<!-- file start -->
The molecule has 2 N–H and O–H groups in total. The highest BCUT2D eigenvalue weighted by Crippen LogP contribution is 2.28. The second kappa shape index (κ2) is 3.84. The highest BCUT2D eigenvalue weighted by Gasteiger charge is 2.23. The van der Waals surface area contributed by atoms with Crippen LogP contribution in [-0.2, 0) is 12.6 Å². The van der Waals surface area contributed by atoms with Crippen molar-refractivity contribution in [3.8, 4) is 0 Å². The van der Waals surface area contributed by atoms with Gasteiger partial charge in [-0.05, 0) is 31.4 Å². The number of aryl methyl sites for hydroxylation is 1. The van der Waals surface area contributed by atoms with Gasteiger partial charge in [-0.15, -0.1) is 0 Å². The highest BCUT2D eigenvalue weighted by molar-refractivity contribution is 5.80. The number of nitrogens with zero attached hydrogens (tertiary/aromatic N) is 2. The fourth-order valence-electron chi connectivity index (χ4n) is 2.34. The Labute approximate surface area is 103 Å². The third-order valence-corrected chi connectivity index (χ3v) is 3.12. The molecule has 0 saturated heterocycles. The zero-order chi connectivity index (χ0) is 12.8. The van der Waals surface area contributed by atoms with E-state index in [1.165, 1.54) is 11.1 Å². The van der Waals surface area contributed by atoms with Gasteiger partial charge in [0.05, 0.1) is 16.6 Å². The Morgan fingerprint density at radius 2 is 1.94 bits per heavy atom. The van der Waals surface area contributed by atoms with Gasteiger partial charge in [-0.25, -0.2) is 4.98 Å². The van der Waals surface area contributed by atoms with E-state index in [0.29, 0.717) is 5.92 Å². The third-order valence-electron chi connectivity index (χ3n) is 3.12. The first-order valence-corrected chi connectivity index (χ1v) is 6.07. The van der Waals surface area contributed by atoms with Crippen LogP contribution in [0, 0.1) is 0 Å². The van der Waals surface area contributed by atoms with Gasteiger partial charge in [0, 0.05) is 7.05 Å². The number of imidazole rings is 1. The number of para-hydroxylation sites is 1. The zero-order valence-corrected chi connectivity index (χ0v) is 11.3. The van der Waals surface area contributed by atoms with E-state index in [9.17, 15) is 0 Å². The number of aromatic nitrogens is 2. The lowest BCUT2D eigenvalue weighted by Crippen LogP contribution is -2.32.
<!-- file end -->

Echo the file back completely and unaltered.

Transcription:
The molecule has 2 N–H and O–H groups in total. The highest BCUT2D eigenvalue weighted by Crippen LogP contribution is 2.28. The second kappa shape index (κ2) is 3.84. The highest BCUT2D eigenvalue weighted by Gasteiger charge is 2.23. The van der Waals surface area contributed by atoms with Crippen LogP contribution in [-0.2, 0) is 12.6 Å². The van der Waals surface area contributed by atoms with Crippen molar-refractivity contribution in [3.8, 4) is 0 Å². The van der Waals surface area contributed by atoms with Gasteiger partial charge in [-0.05, 0) is 31.4 Å². The number of aryl methyl sites for hydroxylation is 1. The van der Waals surface area contributed by atoms with Gasteiger partial charge in [-0.15, -0.1) is 0 Å². The highest BCUT2D eigenvalue weighted by molar-refractivity contribution is 5.80. The number of nitrogens with zero attached hydrogens (tertiary/aromatic N) is 2. The fourth-order valence-electron chi connectivity index (χ4n) is 2.34. The Labute approximate surface area is 103 Å². The third-order valence-corrected chi connectivity index (χ3v) is 3.12. The molecule has 0 saturated heterocycles. The zero-order chi connectivity index (χ0) is 12.8. The van der Waals surface area contributed by atoms with E-state index in [1.165, 1.54) is 11.1 Å². The van der Waals surface area contributed by atoms with Gasteiger partial charge in [0.05, 0.1) is 16.6 Å². The Morgan fingerprint density at radius 2 is 1.94 bits per heavy atom. The van der Waals surface area contributed by atoms with Gasteiger partial charge in [-0.25, -0.2) is 4.98 Å². The van der Waals surface area contributed by atoms with E-state index in [0.29, 0.717) is 5.92 Å². The third-order valence-electron chi connectivity index (χ3n) is 3.12. The first-order valence-corrected chi connectivity index (χ1v) is 6.07. The van der Waals surface area contributed by atoms with Crippen LogP contribution in [0, 0.1) is 0 Å². The van der Waals surface area contributed by atoms with Gasteiger partial charge in [0, 0.05) is 7.05 Å². The number of imidazole rings is 1. The number of para-hydroxylation sites is 1. The zero-order valence-corrected chi connectivity index (χ0v) is 11.3. The van der Waals surface area contributed by atoms with E-state index in [9.17, 15) is 0 Å². The number of aromatic nitrogens is 2. The lowest BCUT2D eigenvalue weighted by Crippen LogP contribution is -2.32.